The model helps geologists analyze the geologic factors that must come together to effectively form a petroleum accumulation. Picture a geologist who is following a series of clues to solve a puzzle. First, a source rock must contain organic material capable of generating petroleum. Then, the geologist must consider any pathways the petroleum could follow as it escapes the source rock and migrates through other rock layers. In addition, the geologist must identify any porous reservoir rocks where the petroleum could accumulate. Last, the geologist must evaluate whether there are rocks in the vicinity that could have sealed the fluid in place, often for millions of years. If any of these components fail, then the geologist can deduce that a petroleum accumulation wouldn’t form.
The Hydrogen System
To adapt the petroleum system model for hydrogen accumulations, geologists must identify how natural hydrogen forms within rock layers, what types of natural processes might affect the hydrogen once formed, and how the hydrogen can get trapped in rock layers along its way to the surface.
Geologists already know that there are dozens of natural processes that generate hydrogen but understanding hydrogen resource potential requires identifying which of those mechanisms are capable of generating large quantities of the gas. One such process that scientists generally agree upon happens when groundwater interacts with iron-rich minerals like olivine. (Olivine is a magnesium iron silicate that has a green hue not unlike that of—you guessed it—olives.) This interaction can cause the water to be reduced to oxygen, which bonds with the iron in the minerals, and hydrogen, which then escapes into the surrounding rock.
Once hydrogen has formed, a variety of natural processes can consume the gas. In particular, many microbes survive on hydrogen, and microbiologists have now described a vast, deep biosphere fueled by hydrogen. Additionally, the process by which petroleum forms from organic-rich rocks consumes any available hydrogen. This is one of the reasons why hydrogen is rarely found with hydrocarbon gases like methane or propane.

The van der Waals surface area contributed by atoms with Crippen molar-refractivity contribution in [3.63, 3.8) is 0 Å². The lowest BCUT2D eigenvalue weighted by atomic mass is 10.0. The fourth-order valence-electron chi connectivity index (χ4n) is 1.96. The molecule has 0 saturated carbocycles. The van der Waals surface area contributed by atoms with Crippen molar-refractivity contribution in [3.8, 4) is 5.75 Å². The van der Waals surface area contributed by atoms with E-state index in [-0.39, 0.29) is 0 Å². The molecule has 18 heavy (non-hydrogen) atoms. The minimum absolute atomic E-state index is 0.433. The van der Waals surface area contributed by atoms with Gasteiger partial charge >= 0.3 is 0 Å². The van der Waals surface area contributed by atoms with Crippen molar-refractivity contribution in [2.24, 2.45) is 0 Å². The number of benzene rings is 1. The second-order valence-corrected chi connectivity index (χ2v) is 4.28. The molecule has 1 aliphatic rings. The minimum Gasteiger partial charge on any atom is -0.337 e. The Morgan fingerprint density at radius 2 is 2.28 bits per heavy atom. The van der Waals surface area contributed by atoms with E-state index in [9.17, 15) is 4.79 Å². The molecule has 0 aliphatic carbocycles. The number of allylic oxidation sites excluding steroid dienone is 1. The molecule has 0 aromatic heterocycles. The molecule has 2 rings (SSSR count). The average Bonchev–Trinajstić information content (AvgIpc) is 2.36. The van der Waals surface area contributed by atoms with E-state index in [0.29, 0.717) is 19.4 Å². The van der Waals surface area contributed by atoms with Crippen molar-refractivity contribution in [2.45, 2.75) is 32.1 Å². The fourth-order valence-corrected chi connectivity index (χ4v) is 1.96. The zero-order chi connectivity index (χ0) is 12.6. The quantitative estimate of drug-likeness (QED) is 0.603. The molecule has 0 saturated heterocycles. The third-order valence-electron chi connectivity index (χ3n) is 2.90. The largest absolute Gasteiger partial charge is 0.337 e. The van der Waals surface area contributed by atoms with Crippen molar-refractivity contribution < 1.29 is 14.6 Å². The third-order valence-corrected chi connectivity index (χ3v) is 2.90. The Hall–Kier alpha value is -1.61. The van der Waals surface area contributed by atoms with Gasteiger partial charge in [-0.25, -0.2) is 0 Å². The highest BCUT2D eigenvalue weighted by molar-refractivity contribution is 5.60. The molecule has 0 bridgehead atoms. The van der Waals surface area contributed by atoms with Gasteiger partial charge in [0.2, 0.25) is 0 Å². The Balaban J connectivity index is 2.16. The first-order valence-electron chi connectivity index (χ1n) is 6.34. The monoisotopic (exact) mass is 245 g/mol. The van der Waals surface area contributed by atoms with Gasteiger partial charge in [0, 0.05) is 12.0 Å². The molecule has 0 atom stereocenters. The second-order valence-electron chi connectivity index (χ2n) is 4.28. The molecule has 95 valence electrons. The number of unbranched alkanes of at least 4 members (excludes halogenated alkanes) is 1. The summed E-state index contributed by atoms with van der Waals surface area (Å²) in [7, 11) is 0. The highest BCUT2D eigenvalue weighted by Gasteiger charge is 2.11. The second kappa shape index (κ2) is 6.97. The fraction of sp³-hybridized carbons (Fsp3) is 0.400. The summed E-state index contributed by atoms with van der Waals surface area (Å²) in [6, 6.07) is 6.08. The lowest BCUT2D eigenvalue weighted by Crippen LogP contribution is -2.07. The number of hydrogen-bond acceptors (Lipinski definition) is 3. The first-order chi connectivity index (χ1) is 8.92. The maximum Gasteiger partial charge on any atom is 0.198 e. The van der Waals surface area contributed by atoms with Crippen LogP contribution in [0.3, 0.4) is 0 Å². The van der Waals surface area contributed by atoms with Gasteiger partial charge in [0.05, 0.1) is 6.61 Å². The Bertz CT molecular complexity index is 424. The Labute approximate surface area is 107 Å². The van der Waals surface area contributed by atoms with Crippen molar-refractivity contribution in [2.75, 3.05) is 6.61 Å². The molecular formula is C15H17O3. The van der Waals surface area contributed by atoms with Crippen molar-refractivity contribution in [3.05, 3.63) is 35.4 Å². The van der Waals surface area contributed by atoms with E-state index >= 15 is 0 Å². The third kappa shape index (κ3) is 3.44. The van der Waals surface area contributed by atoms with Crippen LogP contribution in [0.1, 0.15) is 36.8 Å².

Any hydrogen that isn’t consumed by these processes may reach porous rocks, where it could form a gas accumulation. But in order for the accumulation to persist, an effective seal rock must be present to hold the gas in place. For decades, geoscientists have assumed that seal rocks could not effectively contain hydrogen accumulations, because hydrogen’s small size would allow it to escape through even the tightest rocks. However, studies show that the diameter of a molecule of two hydrogen atoms is about equal to that of a single helium atom and that the two gases are likely to get trapped by similar rock layers. There are known helium accumulations that have been preserved for as long as 100 million years, so it is reasonable to assume that hydrogen could be trapped for similar time spans.
USGS scientists are incorporating all these factors into their model, which will improve our understanding of the resource potential of natural hydrogen on Earth.
Mapping It Out
As the principal scientist in the USGS effort to evaluate the potential for geologic hydrogen resources, Ellis is leading the USGS effort to map the regions of the conterminous U.S. most likely to contain geologic hydrogen. His team is using the hydrogen system model as the basis of this work. By mapping the distribution of each of the components of the hydrogen system and assessing how well they align they can provide an initial estimate of the potential for geologic hydrogen across the nation.
There are at least two major areas of the country that have favorable geology for the generation of significant volumes of hydrogen. These lie along the Atlantic coastal plain and in the central U.S., underlying parts of the Great Plains and the Upper Midwest.